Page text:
How do you deal with failure, or things not going to plan?
MO: Right, me and failure, we have a very interesting relationship! I think I have amnesia, because I don’t remember stuff very often! When things don’t work, I’m like ‘let’s keep moving, let’s keep moving forward’.
I think for me, one of the major ways I’ve learnt to deal with failure is to be married to the outcome not the process, which means when things don’t go right for me I just take that as ‘okay cool, the market is showing us this isn’t the right way to go’... or perhaps we put a video out and it gets 10 views even though we spent weeks on it – all those speed bumps don’t matter as much as the actual goal. And what’s the goal? To create moments where people who don’t see eye to eye can come together and learn from each other – that’s the goal. And so, on our route there, we’re going to meet lots of speed bumps; but for me it’s about not taking things too personally and learning that businesses or projects or charities are living organisms. Very rarely is it going to end up the way you imagined when you started, but as long as you are married to the outcome and not the process, you end up getting there - and sometimes you get to a place where you didn’t think you wanted to, and it’s actually a better place to be.
What are your future goals for The Common Sense Network?
MO: As per the goals I have for The Common Sense Network, the big goal is to take the 60+ people who have helped keep the company going and who have helped us achieve considerable social impact, take them over the line and have them come on as full time staff. In the social enterprise space it’s very easy to make a lot of noise and to get a lot of attention, but it’s quite hard to secure funding and to be able to turn things from ideas and projects into actual self-governing, self-existing projects or companies. So, our big goal is to turn our social clout and all that interest into full time staff.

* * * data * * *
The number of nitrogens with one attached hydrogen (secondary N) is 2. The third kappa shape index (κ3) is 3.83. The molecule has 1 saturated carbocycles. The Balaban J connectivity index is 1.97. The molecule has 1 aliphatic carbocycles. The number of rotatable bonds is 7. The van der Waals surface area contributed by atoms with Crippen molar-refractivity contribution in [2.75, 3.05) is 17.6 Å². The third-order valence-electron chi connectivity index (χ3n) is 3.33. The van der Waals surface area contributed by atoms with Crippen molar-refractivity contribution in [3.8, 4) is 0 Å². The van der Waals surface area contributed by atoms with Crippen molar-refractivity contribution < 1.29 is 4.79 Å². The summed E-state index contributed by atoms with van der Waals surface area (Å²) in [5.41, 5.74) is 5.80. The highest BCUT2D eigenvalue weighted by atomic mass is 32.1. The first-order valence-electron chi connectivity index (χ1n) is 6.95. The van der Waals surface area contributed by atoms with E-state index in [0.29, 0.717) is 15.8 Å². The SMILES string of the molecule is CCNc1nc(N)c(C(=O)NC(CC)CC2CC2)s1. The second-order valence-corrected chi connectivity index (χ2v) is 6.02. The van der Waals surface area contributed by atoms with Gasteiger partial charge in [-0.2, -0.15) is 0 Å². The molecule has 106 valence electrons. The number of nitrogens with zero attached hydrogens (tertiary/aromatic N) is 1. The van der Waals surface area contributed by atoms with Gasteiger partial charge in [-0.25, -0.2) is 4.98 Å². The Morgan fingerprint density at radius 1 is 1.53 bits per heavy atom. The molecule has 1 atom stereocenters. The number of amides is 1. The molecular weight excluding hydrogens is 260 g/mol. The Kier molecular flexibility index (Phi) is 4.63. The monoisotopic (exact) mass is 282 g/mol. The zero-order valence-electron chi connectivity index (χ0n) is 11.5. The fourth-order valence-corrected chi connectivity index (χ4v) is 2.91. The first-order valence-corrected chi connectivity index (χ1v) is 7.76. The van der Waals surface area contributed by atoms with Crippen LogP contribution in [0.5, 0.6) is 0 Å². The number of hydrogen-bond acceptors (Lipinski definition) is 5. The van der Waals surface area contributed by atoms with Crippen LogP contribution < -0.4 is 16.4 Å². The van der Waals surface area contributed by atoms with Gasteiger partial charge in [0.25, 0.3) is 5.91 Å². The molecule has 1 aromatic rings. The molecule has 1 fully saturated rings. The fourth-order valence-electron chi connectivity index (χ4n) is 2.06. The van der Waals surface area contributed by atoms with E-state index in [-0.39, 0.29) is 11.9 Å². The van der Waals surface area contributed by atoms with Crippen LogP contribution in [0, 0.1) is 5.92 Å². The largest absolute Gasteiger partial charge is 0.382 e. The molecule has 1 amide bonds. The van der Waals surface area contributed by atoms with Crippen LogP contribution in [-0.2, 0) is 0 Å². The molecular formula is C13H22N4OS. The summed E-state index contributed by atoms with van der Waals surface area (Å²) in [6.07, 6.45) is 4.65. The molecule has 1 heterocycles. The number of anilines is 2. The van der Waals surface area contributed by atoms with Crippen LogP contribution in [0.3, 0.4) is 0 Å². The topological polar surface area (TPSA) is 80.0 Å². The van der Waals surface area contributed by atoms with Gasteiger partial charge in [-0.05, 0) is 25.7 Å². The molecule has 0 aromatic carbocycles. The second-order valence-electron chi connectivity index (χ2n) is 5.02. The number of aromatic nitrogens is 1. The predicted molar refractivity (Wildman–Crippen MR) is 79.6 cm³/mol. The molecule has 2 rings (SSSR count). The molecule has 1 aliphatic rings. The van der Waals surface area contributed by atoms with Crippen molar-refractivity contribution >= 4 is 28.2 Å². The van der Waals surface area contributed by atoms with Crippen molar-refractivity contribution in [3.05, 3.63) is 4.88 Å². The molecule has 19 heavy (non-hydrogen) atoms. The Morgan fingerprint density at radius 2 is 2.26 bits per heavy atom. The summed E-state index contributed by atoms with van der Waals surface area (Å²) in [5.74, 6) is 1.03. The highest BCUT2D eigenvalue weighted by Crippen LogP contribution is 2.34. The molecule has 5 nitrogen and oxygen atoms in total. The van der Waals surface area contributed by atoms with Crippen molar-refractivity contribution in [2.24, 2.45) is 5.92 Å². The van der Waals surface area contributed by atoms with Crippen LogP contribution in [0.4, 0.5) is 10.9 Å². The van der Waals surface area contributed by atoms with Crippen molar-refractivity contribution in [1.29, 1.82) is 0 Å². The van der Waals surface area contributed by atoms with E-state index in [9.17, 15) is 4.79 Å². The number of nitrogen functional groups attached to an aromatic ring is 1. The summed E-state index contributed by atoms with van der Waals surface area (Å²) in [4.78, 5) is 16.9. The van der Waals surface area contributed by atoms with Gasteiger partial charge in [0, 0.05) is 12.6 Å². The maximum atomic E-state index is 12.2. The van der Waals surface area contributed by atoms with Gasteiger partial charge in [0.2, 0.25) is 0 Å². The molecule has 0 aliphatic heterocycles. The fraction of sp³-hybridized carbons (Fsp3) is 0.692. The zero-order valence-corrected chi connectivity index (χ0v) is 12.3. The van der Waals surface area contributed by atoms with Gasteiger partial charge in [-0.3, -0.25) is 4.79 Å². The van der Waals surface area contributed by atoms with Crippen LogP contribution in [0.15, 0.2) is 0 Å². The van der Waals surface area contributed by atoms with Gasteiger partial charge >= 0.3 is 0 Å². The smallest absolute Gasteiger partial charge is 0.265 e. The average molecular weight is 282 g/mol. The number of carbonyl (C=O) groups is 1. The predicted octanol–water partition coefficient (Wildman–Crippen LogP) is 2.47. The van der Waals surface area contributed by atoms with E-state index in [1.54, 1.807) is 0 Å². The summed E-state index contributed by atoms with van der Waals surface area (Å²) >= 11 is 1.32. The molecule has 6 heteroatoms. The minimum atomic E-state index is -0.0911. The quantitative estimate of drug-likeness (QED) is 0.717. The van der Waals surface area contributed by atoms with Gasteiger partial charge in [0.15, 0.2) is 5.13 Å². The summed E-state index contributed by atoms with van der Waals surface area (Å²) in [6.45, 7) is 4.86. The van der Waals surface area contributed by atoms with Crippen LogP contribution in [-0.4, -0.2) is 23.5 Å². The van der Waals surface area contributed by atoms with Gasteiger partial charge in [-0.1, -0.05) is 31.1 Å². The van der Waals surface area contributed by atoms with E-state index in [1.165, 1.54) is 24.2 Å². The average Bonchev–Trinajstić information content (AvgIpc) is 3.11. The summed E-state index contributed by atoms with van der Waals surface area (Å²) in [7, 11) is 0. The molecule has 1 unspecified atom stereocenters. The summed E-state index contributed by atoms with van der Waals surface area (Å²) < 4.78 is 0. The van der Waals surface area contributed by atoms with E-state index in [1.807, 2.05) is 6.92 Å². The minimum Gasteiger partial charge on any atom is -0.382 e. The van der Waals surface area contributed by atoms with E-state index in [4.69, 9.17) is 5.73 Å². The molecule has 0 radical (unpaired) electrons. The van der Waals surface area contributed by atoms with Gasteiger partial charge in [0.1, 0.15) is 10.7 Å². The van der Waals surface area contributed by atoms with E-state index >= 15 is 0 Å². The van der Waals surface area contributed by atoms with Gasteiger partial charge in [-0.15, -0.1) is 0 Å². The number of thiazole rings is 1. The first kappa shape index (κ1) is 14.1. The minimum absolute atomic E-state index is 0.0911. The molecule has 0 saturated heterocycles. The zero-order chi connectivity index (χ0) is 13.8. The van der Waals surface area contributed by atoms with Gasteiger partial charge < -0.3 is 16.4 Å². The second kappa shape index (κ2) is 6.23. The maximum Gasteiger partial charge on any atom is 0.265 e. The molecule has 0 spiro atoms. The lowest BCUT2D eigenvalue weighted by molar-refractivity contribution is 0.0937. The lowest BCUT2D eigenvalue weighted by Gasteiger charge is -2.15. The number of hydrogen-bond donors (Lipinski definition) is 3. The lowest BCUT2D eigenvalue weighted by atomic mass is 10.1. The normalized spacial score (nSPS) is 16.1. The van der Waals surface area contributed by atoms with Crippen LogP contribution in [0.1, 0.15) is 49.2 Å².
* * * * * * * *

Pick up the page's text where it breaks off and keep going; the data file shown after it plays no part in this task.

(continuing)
And two is to grow. A lot of people I speak to about this project, they say ‘oh my gosh, I wish I know about this earlier,’ or ‘I was having a chat to my friend the other day about this’. So, we want to bring this idea, this revolution to everybody. We want to get people understanding that it’s okay to change their minds, that it’s okay to have friends who disagree with you, it’s okay to consume a heterogeneous set of information rather than homogenous one. Really, the goal is to spread this thing like wildfire.
What do you hope the world will be like in the future?
MO: In terms of my hopes for the world in the future, I just wish the world would be more compassionate. I really do wish that we recognise that some of the biggest problems we face cannot be solved in political enclaves or racial enclaves; we’ve got to step outside what we think we know and embrace what we don’t understand.